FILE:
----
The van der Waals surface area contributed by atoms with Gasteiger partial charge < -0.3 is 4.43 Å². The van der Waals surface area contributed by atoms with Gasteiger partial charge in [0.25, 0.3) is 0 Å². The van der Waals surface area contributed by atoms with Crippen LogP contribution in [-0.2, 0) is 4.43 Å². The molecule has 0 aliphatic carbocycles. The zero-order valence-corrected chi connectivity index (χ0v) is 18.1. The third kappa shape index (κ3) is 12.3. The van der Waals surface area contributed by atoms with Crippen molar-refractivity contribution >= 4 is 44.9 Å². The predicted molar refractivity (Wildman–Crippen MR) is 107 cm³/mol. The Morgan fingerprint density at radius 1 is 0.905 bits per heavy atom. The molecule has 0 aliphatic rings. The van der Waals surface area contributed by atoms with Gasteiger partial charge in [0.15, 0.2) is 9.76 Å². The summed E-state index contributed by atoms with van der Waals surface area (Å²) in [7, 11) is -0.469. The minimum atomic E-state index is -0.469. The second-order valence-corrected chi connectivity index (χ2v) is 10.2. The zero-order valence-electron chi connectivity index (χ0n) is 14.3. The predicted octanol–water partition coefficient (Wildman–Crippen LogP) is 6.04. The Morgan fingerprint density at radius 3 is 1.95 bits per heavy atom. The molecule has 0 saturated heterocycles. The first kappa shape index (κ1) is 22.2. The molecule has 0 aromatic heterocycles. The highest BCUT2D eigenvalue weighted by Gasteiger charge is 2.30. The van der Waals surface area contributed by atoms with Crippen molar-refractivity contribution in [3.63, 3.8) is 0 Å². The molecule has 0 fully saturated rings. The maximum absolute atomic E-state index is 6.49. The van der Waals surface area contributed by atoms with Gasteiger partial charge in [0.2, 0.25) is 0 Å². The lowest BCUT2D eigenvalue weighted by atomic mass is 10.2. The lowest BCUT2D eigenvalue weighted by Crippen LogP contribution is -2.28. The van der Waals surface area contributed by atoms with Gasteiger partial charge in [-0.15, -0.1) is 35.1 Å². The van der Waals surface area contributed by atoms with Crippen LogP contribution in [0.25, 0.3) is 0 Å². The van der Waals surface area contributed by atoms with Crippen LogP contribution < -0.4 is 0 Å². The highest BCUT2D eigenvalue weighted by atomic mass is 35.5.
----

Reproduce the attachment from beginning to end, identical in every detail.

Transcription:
The van der Waals surface area contributed by atoms with Gasteiger partial charge < -0.3 is 4.43 Å². The van der Waals surface area contributed by atoms with Gasteiger partial charge in [0.25, 0.3) is 0 Å². The van der Waals surface area contributed by atoms with Crippen LogP contribution in [-0.2, 0) is 4.43 Å². The molecule has 0 aliphatic carbocycles. The zero-order valence-corrected chi connectivity index (χ0v) is 18.1. The third kappa shape index (κ3) is 12.3. The van der Waals surface area contributed by atoms with Crippen molar-refractivity contribution >= 4 is 44.9 Å². The predicted molar refractivity (Wildman–Crippen MR) is 107 cm³/mol. The Morgan fingerprint density at radius 1 is 0.905 bits per heavy atom. The molecule has 0 aliphatic rings. The van der Waals surface area contributed by atoms with Gasteiger partial charge in [0.15, 0.2) is 9.76 Å². The summed E-state index contributed by atoms with van der Waals surface area (Å²) in [7, 11) is -0.469. The minimum atomic E-state index is -0.469. The second-order valence-corrected chi connectivity index (χ2v) is 10.2. The zero-order valence-electron chi connectivity index (χ0n) is 14.3. The predicted octanol–water partition coefficient (Wildman–Crippen LogP) is 6.04. The Morgan fingerprint density at radius 3 is 1.95 bits per heavy atom. The molecule has 0 saturated heterocycles. The first kappa shape index (κ1) is 22.2. The molecule has 0 aromatic heterocycles. The highest BCUT2D eigenvalue weighted by Gasteiger charge is 2.30. The van der Waals surface area contributed by atoms with Crippen molar-refractivity contribution in [3.63, 3.8) is 0 Å². The molecule has 0 fully saturated rings. The maximum absolute atomic E-state index is 6.49. The van der Waals surface area contributed by atoms with Gasteiger partial charge in [0.2, 0.25) is 0 Å². The lowest BCUT2D eigenvalue weighted by atomic mass is 10.2. The lowest BCUT2D eigenvalue weighted by Crippen LogP contribution is -2.28. The van der Waals surface area contributed by atoms with Gasteiger partial charge in [-0.15, -0.1) is 35.1 Å². The van der Waals surface area contributed by atoms with Crippen LogP contribution in [0.25, 0.3) is 0 Å². The van der Waals surface area contributed by atoms with Crippen LogP contribution < -0.4 is 0 Å². The highest BCUT2D eigenvalue weighted by atomic mass is 35.5.